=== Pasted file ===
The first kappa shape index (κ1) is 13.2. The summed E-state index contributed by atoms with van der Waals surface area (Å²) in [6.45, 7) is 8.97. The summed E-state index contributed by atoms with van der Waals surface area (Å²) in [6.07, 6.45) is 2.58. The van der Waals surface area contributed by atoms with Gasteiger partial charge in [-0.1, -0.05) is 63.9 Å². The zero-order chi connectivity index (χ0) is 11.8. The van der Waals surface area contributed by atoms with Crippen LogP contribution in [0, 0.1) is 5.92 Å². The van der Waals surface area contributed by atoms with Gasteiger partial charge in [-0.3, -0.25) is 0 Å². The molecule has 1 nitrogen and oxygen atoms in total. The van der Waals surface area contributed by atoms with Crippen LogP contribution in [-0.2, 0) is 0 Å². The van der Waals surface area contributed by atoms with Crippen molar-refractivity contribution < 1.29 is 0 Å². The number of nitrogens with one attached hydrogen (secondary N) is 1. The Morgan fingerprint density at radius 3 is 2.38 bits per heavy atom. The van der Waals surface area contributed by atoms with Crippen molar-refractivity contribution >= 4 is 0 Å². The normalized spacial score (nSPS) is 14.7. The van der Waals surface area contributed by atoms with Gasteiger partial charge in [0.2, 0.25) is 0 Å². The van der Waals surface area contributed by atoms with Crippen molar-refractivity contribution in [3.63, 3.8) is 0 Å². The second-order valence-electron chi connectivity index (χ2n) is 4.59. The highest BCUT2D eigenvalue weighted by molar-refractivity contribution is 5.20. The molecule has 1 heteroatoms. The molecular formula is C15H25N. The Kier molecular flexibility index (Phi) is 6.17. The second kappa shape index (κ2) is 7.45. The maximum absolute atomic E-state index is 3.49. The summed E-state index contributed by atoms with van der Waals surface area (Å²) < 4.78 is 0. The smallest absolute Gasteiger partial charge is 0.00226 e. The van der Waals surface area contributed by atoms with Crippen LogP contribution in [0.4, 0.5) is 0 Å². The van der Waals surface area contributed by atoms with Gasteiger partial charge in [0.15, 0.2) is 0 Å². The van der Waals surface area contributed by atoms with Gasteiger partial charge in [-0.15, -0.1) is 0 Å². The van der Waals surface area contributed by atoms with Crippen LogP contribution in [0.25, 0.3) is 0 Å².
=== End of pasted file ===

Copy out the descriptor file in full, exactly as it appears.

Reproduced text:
The first kappa shape index (κ1) is 13.2. The summed E-state index contributed by atoms with van der Waals surface area (Å²) in [6.45, 7) is 8.97. The summed E-state index contributed by atoms with van der Waals surface area (Å²) in [6.07, 6.45) is 2.58. The van der Waals surface area contributed by atoms with Gasteiger partial charge in [-0.1, -0.05) is 63.9 Å². The zero-order chi connectivity index (χ0) is 11.8. The van der Waals surface area contributed by atoms with Crippen LogP contribution in [0, 0.1) is 5.92 Å². The van der Waals surface area contributed by atoms with Gasteiger partial charge in [-0.3, -0.25) is 0 Å². The molecule has 1 nitrogen and oxygen atoms in total. The van der Waals surface area contributed by atoms with Crippen LogP contribution in [-0.2, 0) is 0 Å². The van der Waals surface area contributed by atoms with Crippen molar-refractivity contribution < 1.29 is 0 Å². The number of nitrogens with one attached hydrogen (secondary N) is 1. The Morgan fingerprint density at radius 3 is 2.38 bits per heavy atom. The van der Waals surface area contributed by atoms with Crippen molar-refractivity contribution >= 4 is 0 Å². The normalized spacial score (nSPS) is 14.7. The van der Waals surface area contributed by atoms with Gasteiger partial charge in [0.2, 0.25) is 0 Å². The van der Waals surface area contributed by atoms with Crippen molar-refractivity contribution in [3.63, 3.8) is 0 Å². The second-order valence-electron chi connectivity index (χ2n) is 4.59. The highest BCUT2D eigenvalue weighted by molar-refractivity contribution is 5.20. The molecule has 1 heteroatoms. The molecular formula is C15H25N. The Kier molecular flexibility index (Phi) is 6.17. The second kappa shape index (κ2) is 7.45. The maximum absolute atomic E-state index is 3.49. The summed E-state index contributed by atoms with van der Waals surface area (Å²) < 4.78 is 0. The smallest absolute Gasteiger partial charge is 0.00226 e. The van der Waals surface area contributed by atoms with Crippen LogP contribution in [0.4, 0.5) is 0 Å². The van der Waals surface area contributed by atoms with Gasteiger partial charge in [0.15, 0.2) is 0 Å². The van der Waals surface area contributed by atoms with Gasteiger partial charge in [-0.15, -0.1) is 0 Å². The van der Waals surface area contributed by atoms with Crippen LogP contribution in [0.25, 0.3) is 0 Å².